Some remarks on NBA basketball
It’s just so good to be back. Good to be in this well-known territory, feel total support from the club, see friendly faces every day and work with my excellent staff preparing for the new season. In terms of organization, working conditions and ability to be involved into strategic planning, I don’t think there’s a better place to be in Europe than CSKA.
I know it’ll be a difficult season, a lot of challenges will emerge as we move forward, but at the same time I have no doubt we’ll be able to meet the necessary standards. At the moment, we’re just getting to know each other – players, coaches, members of the staff. At the same time, I feel a great deal of confidence because I see that there’s a common way of understanding basketball here. Also, it’s very important that our veterans, and especially our captain Viktor Khryapa, show willingness and readiness to lead.
Still, before moving on to talking about CSKA and our preparation for the new season in detail, I’d like to look back one last time and express some of the thoughts related to my stint in the NBA, covering several topics I’m being asked about from time to time.
Sometimes I hear questions about young players and differences between their preparation in Europe and the USA. Well, young players are quite similar all over the world, I think. Even the training techniques are getting more and more similar now that you can exchange information all so easily. Now, what can really make a difference between a more successful career and a less celebrated one is the amount of experience a young player receives growing up.
In America, a player within a good college program under a quality coach will probably receive lots of experience. Europe can counter that with Euroleague – tough, high-pressure competition where number and intensity of games give young players a certain advantage over their American counterparts. There’s a difference between being able to play in about 70 games per year in domestic competitions and Euroleague and having no more than 30 games of college basketball, even if your team advances to the final stages of March Madness.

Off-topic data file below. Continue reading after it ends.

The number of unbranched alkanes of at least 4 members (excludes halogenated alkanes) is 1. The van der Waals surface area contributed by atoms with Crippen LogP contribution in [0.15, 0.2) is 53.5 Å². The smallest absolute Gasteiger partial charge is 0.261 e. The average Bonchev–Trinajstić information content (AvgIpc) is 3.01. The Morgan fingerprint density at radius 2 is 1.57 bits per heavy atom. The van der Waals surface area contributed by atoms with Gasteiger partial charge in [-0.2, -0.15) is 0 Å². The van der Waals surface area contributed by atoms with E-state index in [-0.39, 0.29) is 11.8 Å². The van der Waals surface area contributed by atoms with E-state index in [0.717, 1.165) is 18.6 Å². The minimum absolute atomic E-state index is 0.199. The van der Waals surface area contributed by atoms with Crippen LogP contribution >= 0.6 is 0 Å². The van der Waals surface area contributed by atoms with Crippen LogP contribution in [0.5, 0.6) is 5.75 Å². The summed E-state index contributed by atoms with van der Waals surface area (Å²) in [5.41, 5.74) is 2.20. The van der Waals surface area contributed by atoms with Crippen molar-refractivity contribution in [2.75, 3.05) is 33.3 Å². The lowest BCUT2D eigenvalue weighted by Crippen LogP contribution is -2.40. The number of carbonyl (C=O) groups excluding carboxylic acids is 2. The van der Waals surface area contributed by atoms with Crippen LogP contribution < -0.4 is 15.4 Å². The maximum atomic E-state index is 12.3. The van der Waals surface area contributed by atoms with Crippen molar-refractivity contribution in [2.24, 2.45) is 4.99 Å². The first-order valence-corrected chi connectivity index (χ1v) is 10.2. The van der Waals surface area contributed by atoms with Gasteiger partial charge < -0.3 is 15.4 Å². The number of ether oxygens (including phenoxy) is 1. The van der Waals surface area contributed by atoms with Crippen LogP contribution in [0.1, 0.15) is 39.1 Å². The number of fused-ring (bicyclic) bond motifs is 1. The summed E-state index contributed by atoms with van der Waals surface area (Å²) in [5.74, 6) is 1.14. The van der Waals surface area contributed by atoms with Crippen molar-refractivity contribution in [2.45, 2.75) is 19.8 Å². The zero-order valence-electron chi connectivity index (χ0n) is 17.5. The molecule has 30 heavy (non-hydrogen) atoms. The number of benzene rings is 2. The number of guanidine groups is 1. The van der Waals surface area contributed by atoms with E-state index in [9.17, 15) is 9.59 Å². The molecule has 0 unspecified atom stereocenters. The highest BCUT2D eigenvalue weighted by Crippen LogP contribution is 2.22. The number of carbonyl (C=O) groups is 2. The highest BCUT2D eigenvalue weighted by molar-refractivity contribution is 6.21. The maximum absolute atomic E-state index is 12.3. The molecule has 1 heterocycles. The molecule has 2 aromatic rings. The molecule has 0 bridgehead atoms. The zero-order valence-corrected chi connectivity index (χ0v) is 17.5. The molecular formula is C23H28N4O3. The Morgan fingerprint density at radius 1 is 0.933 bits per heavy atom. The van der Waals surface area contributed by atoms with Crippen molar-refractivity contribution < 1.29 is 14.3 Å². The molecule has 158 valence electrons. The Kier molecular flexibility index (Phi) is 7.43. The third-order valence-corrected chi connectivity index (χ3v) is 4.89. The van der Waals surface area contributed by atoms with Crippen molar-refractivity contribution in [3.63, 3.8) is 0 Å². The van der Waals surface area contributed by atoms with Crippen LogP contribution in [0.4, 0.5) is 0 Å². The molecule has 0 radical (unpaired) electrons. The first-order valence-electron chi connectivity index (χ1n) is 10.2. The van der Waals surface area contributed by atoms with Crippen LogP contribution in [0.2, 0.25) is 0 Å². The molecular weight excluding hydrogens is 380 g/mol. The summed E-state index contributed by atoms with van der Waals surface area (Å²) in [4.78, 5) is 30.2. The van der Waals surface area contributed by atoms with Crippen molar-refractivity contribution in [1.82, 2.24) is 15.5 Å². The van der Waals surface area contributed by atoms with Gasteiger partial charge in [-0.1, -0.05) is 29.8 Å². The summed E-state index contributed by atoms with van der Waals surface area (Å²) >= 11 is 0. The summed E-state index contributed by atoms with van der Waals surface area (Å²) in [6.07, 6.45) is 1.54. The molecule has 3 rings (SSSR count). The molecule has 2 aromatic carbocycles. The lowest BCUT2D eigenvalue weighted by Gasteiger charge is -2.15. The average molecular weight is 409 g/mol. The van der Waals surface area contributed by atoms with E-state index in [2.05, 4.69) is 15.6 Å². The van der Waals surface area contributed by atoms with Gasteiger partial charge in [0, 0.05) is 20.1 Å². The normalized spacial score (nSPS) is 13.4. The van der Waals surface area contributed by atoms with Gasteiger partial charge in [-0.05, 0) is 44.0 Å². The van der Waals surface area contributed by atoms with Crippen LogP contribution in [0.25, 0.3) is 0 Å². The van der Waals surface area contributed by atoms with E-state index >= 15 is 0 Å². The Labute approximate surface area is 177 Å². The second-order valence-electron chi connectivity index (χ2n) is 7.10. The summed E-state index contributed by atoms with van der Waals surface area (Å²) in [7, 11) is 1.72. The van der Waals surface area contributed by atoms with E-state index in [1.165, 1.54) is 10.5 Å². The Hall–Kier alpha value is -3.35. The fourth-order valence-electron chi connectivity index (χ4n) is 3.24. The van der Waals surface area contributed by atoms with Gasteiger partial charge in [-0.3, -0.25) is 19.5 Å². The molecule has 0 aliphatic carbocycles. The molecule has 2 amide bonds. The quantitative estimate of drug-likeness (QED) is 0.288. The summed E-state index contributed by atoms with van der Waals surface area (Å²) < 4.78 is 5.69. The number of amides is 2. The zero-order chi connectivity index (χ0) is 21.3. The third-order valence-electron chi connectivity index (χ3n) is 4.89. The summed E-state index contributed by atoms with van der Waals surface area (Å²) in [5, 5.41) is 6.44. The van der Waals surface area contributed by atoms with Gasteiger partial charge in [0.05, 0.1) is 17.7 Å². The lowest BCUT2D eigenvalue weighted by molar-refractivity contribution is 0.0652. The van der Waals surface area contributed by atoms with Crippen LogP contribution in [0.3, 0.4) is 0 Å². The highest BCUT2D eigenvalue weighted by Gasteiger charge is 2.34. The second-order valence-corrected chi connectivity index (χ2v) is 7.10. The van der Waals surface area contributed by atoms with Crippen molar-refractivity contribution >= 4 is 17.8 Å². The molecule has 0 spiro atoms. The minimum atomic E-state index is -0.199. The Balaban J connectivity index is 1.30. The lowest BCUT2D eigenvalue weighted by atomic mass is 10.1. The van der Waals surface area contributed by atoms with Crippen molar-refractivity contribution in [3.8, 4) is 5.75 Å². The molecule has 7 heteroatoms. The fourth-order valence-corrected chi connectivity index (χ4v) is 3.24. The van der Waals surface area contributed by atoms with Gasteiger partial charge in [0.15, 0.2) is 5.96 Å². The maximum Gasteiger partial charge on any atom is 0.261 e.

Aleksey Shved is the latest example of a young guy who benefited from being able to play a considerable number of high-intensity games early in his career.
As for fundamentals, we do emphasize them a lot in Europe. In the USA opinion persists and debates come up about how their players are all about flying, jumping over people, making spectacular plays and in general using their athletic ability, while international players are more fundamentally sound. I think there’s certain truth to it, but at the same time it greatly depends on the school the American player attends early in his career.
In Europe, head coach is often considered a link between the team and the management or in some cases even a part of thereof. In the NBA, head coaches are obviously also involved, just not that deeply. They give, let’s say, technical opinions which are important, naturally, but are just one part of the decision-making process. The reason is, not all decision made there are purely basketball ones. Economy, strategy and salary cap restriction factor greatly as well.
Still, even in Europe a lot depends on the philosophy of the club, philosophy of the owner and level of credibility the coach has reached within the organization. Like, the philosophy of CSKA is to involve you into the strategic process. You’ll be asked to express your opinion and it’ll be valued. On the other hand, there’s a considerable number of clubs here where coaches have little say when it comes to strategies.
The media coverage is what really makes NBA special. The League has succeeded in instilling the sort of mentality in coaches and players where they strictly follow two rules. First of all, every time they connect with media or general public, they are determined to promote the image of the game and of the League, present it in the right spotlight. There’s a strong sense of togetherness and understanding that all of them are parts of the same product, same show. Secondly, everyone – players, coaches, executives – must make themselves available to journalists. There’s no conceivable way to imagine the NBA tolerating somebody refusing to talk to media.